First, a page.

Stork love hospital and Ottomans intense love. The aesthetics, public life and culture of the Ottoman Empire, which ended in the last century, fascinate today’s people as well.
Today the whole world is full of atrocities. The victims of this atrocity are not only humans, but also animals. Many individuals and organisations are currently working around the world on animal rights. Animal rights activists are building a movement to stop cruelty to animals and for rights. But it is surprising to think that hundreds of years ago, when people did not know what animal rights were, when there were no animal rights organisations or activists, the people of the Ottoman Empire developed a genuine heartfelt relationship with animals.
At that time, the common people used to arrange regular food for the stray cats and dogs on the streets. If there were any hungry dogs or cats around, he would not be able to sleep without eating them. Not only the common people, the Ottoman government was also very generous in this regard. State-run shelters for dogs and wolves, hospitals for injured birds, etc. were set up. Even on the walls of palaces it was made compulsory to build nests for birds. So, let’s go through this writing at that time.
Shelter for dogs and wolves
The Ottoman government built shelters for dogs and wolves in the mountains. Dogs and cats were regularly fed on the streets. Many organisations were formed for this purpose. In 1544, a man named Lutfi Pasha built a fountain, a pond and a well in the Tiri district of Izmir province to provide water for pedestrians, explorers and their pets.
In 1556, Ramajanuglu Piri Pasha, the governor of Adana province, donated a pasture for cattle. It was written in the order of a charity called Haji Saeed Mustafa Foundation that Neri dogs should be fed good quality bread worth 30 silver coins every day.
The Cat Mosque, also known as the Cadillac Mosque, was built in Damascus, Syria, for street stray cats. Kadi in Turkish means cat. Hundreds of cats were fed there every day besides praying.
In those days every Turkish house had a small garden. The owner of the garden would not say anything while the birds were eating the fruit of that garden. Cats were reared in every home. Some people used to keep it as a hobby, some to avoid rat infestation at home. There was no end to the children’s joy in cats.
Many people kept hundreds of cats on their own initiative. Especially those who did not have children. The Istanbul National Library, located in the Beyazid district of Istanbul, was called the Cat Library. Ismail Saib Sange, the manager of the library, looked after hundreds of stray cats.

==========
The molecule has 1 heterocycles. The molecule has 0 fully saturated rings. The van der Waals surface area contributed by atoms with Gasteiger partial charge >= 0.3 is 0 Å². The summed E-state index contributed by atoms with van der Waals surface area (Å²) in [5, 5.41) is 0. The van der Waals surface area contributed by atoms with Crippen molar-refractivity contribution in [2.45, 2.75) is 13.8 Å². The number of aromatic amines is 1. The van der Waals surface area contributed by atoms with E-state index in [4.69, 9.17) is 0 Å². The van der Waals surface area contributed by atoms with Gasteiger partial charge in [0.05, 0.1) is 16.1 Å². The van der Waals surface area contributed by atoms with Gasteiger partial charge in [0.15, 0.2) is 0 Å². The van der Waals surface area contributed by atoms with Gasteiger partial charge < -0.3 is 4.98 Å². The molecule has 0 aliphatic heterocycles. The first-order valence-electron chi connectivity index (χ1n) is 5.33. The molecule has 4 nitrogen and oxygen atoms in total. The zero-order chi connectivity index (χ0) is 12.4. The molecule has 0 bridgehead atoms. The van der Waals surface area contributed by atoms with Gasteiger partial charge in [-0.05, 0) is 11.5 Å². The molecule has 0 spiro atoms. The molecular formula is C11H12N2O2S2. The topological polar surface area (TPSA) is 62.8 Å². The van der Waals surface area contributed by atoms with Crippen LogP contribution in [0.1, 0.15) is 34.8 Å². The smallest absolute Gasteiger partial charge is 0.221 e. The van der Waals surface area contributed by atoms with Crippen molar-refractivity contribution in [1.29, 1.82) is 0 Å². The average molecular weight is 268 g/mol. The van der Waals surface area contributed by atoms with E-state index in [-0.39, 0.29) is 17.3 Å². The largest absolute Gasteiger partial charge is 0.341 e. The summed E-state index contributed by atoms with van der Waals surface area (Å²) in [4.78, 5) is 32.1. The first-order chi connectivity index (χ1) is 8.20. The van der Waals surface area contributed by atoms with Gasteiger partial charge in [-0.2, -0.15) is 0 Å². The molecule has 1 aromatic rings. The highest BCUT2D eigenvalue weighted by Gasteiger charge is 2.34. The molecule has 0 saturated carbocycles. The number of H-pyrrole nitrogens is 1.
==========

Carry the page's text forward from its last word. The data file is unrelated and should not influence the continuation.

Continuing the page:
This love for cats is still maintained by the Turks. As you walk through the city of Istanbul, you will see countless cats roaming the city. Ordinary people do no harm to them. Small houses have been built by the city corporation.
The palace of birds
The most interesting and aesthetic aspect of Ottoman love for birds is the bird palace. These were basically palaces, mosques and replicas of different buildings built on the walls of different buildings, the main purpose of which was to make it so that birds could live there.
Replicas of such palaces and mosques became an integral part of Ottoman architecture. What would happen if these palaces were small, their design was very complicated. Building bird nests on the walls of some installations was mandatory by the state.
The nests of these birds could be seen on the walls of palaces, mosques, libraries, schools, madrasas, hospitals, bridges, etc. At that time there was no large Ottoman city without these small palace-shaped bird nests. These palaces protected the birds’ habitat and protected them from storms and rains.
The palaces were inhabited by birds of different species like sparrows and pigeons. Unfortunately, only a few of the palaces survive today. This bird castle has not only provided a safe haven for birds; Became part of the aesthetics. It also reflected religious philosophy.
Stork Bird Hospital
In the nineteenth century, the hospital ‘Gurbahan-i-Laklakan’ was established in the Osman Gazi municipal area in the Bursa province of Ottoman Turkey for the treatment of injured storks. It was the first veterinary hospital in Turkey and the first specialized bird hospital in the world. Although the hospital was originally set up to treat injured storks, all types of birds were treated here.
The hospital was later closed due to fighting and riots. That building still survives and the hospital was reopened a few days ago. Gurbahan-i-Laklakan was named after a book by the popular Turkish poet Ahmet Hasim.
There are also many more examples of love for birds. In 1306, Mursalin Ibrahim Aga of Izmir Province donated 100 kurush (Turkish currency) a year to the Odemis Yeni Mosque to raise storks in the courtyard. In 1806, the Kanderlujed Mehmet Bay Foundation donated an entire garden house for pigeon rearing.
The stories of history try to tell us that the days left by man were not so bad. If we can hold this love story of man and animal within ourselves, then our most beautiful days will await us in the near future.